To this, the academic feminists reacted as if it were the worst of heresies. In particular, MIT professor Nancy Hopkins, who has made a good part of her career as an academic feminist, walked out and later told the press that she was nauseated by Summers's remark.
Mind you, at a "research conference," all Summers did was propose a hypothesis as one of several possible explanations for an observed phenomenon. Although there may have been political overtones, presumably that's what one does at a research conference.
Never mind. The feminist hounds were in full cry. After a couple of days, Summers retreated, publishing a groveling letter in bureacratese, of which an excerpt follows:
I was wrong to have spoken in a way that has resulted in an unintended signal of discouragement to talented girls and women. As a university president, I consider nothing more important than helping to create an environment, at Harvard and beyond, in which every one of us can pursue our intellectual passions and realize our aspirations to the fullest possible extent. We will fulfill our promise as an academic community only if we draw as broadly and deeply as we can on the talents of outstanding women as well as men, among both our students and our faculty.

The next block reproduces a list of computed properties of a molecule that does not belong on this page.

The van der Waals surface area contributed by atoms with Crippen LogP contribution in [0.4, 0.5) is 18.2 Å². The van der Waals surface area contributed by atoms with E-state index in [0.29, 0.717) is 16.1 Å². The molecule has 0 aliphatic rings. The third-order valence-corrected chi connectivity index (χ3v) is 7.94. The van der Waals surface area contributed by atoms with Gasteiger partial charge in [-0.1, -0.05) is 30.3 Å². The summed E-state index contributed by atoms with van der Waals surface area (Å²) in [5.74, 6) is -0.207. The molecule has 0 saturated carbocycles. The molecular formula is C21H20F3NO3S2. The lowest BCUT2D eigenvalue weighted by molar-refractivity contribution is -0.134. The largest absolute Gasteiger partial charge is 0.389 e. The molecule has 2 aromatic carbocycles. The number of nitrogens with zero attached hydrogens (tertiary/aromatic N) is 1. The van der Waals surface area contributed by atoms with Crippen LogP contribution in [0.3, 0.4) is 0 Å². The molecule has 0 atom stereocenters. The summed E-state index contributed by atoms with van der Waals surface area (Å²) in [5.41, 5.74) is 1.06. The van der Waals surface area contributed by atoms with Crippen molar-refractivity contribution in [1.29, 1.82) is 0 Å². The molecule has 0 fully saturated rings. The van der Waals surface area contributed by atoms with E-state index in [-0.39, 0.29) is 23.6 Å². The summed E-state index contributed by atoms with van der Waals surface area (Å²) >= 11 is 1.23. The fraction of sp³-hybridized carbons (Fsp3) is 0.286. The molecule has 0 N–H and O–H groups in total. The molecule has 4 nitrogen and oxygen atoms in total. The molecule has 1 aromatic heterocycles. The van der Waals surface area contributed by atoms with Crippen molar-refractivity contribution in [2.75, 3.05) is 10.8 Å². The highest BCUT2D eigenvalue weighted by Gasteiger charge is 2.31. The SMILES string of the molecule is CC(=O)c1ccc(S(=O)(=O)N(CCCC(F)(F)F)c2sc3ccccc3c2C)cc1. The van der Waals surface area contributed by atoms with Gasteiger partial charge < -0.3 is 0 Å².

By now Summers should have figured out what the sensitivities were on this issue, and either avoided scratching them, or have been prepared to stand his ground. Rather than following Emerson's maxim, "If you shoot at a king, you must kill him," Summers has twice marched up the hill, and then marched down again. By now he should know the habits of academic wolfpacks, and yet he foolishly provoked them and then surrendered like the proverbial Frenchman.
Hugh Hewitt seems to regard Summers's remarks as a gaffe.
Bottom line: It isn't playing well with the feminist left, and probably won't play well with every parent in America who had hoped that their daughter would have every opportunity that their son did.
In the era of instant commentary via the blogs, you can't make such statements and then go to ground as Summers has. Too bad he doesn't have a blog, as I recommended in my book. He'd have the ability to "revise and extend his remarks" before the MSM gets them into circulation tomorrow.
If the president of a Christian university made the statement that Summers made, or a Bush Cabinet secretary, how long would they last in their job? How long will Summers last?
As the parent of three very bright girls, two with college ahead of them, one very good at science and math, I would bristle at any suggestion that a university would deny opportunities to girls or women because of their sex.
But of course, every parent of girls knows they are different. Some of it's cultural, and some of it's not. If we understood the differences better, including the statistically significant genetic ones, we might have a better idea how to train up great woman scientists. But as with race, even mooting the possibility of genetic differences evokes the baying of intellectual hounds. Intellectual hounds have the sharpest teeth of all. It's a shame.